Categories > Books > Harry Potter > Wounded0 Reviews
A brief glimpse of the past, possibly shedding some light on the present.
14 February 1945
Minerva McGonagall took the marble stairs two at a time and raced down the deserted first-floor hall, giddily over-tired but filled with a nervous energy that almost amounted to exhilaration. It ill befit the dignity of a Hogwarts' alumna to run, but there was no one to see her, and she couldn't, she thought, have reigned herself in tonight even if the founders themselves had been there. She skidded to a stop in front of Dumbledore's office door, which opened while she was still straightening her hat.
"Profess...Albus," she corrected herself. "Is it true?" And she was asking as a matter of form, seeking confirmation of something she was certain was true, but now, in the moment of asking, she felt the first flicker of doubt. Dumbledore looked exhausted, and his shoulders were slumped as if in defeat. Perhaps all the signs had been wrong. "It is true, isn't it?" she asked.
"Oh, yes," he said, but his voice was strangely flat, and his eyes were distant. "What you've heard is true, as far as it goes. There have been events on the muggle front that have, for the time being, shifted the balance. They will win their war. They have inflicted a great wound."
"But is it enough?" she asked. "Will it help?"
He looked at her sorrowfully. "Grindelwald's power has been weakened, yes. There is no longer any doubt that he will be defeated."
"That you will defeat him," she corrected him.
Dumbledore brushed this aside with an impatient gesture. "The credit is not mine alone," he said. "Grindelwald chose to pour so much of his strength into sympathetic magic that, now, events in the muggle world are conspiring to defeat him. Restraining him will undoubtedly earn me much praise, but it is not a simple victory."
"Do you think Grindelwald will rise again?" she asked, still fired with energy. "We could destroy him utterly now, put him beyond all possibility of recovery."
He smiled at her, sadly but with affection. "But 'recovery' is what we need, Minerva," he said gently. She looked puzzled. "The muggles, bless them, think as you think: that their best hope lies in crushing their opposition. They seek to destroy their enemies, not just to defeat them, and this morning they delivered a crushing blow." He bowed his head. "And that killing blow has fallen, not just on their enemies, but on culture and clinics, on children in their homes. It has, undoubtedly, contributed to the coming victory..." his voice trailed off.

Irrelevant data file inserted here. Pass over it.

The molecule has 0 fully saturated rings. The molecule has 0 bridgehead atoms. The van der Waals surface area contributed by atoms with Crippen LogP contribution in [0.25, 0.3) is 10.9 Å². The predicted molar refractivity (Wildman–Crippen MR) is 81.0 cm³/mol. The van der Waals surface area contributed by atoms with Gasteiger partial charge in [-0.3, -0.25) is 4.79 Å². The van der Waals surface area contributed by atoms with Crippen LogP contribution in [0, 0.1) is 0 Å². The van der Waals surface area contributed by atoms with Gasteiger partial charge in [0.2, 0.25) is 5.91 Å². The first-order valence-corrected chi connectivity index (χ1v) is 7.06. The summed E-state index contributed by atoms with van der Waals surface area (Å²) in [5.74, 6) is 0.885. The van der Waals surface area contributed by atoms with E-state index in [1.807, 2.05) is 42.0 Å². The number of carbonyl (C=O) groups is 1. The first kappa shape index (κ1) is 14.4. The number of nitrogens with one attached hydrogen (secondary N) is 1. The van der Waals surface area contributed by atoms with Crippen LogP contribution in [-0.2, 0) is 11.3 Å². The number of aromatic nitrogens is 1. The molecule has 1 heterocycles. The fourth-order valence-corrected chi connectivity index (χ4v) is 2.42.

"But you fear that it will contribute to more than that," she said, understanding at last. He nodded, silent. "Albus, there is no other way!" she said impatiently. "The muggle factions in this war are not just a meaningless diversion. There are deep, irreconcilable differences at play here. They can't just give up: it's their duty to oppose those who've shown they have no respect for human life and dignity." Dumbledore made no answer. "What will you do?" she asked.
"I will defeat Grindelwald, and put him so far out of reach of all power that he will never be a threat again," Dumbledore said.
Minerva sighed with relief, and tried to find something comforting to say. "There's nothing else you can do," she told him.
He still looked anguished. "They have inflicted a great wound," he repeated, almost inaudibly.
"I should get back to the others," Minerva said. "They'll want to know that the rumours are true." She left slowly, casting worried looks backward.
It was as well that she was no longer running, because she was no longer unobserved. A student sitting on the staircase, reading, looked up at her intently as she passed. "Shouldn't you be in bed?" Minerva asked crisply, an automatic response even though it had been nearly two years since she'd been Head Girl.
"I'm just on my way," the girl said calmly, standing up. "I couldn't sleep." Minerva smiled to herself. The girl sounded pretty self-possessed for someone who looked to be no more than a second- or third-year.
"What are you reading?" she asked, and the girl held out the red hardcover book. "The Elementary Practice of Nursing," Minerva read aloud, and raised one eyebrow. "A muggle textbook?"
The girl nodded. "I borrowed it from a friend's older sister," she explained.
"Why?" Minerva asked. There was something soothing about this deeply ordinary conversation with a junior student; for a moment, she could almost imagine she was safely back at school herself, with no war and only manageable responsibilities to worry about.
The girl looked thoughtful. "Someday I intend to work at a school, like this one," she said solemnly, and Minerva hid another smile. "A good school, I mean, that admits students from muggle backgrounds as well as from wizarding families. And it will help me to care for them, if I know what they expect and what they need. It must be scary enough to be ill, without feeling like a misfit as well." Her eyes met Minerva's, and she stuck out her hand. "I'm Poppy," she said. "Poppy Pomfrey, third year."
Minerva shook the proffered hand. "Minerva McGonagall," she said. "I used to be Head Girl."
"I know," Poppy assured her. For just a moment, Minerva had the oddest sense that the world was shifting again, as though a new balance had been struck.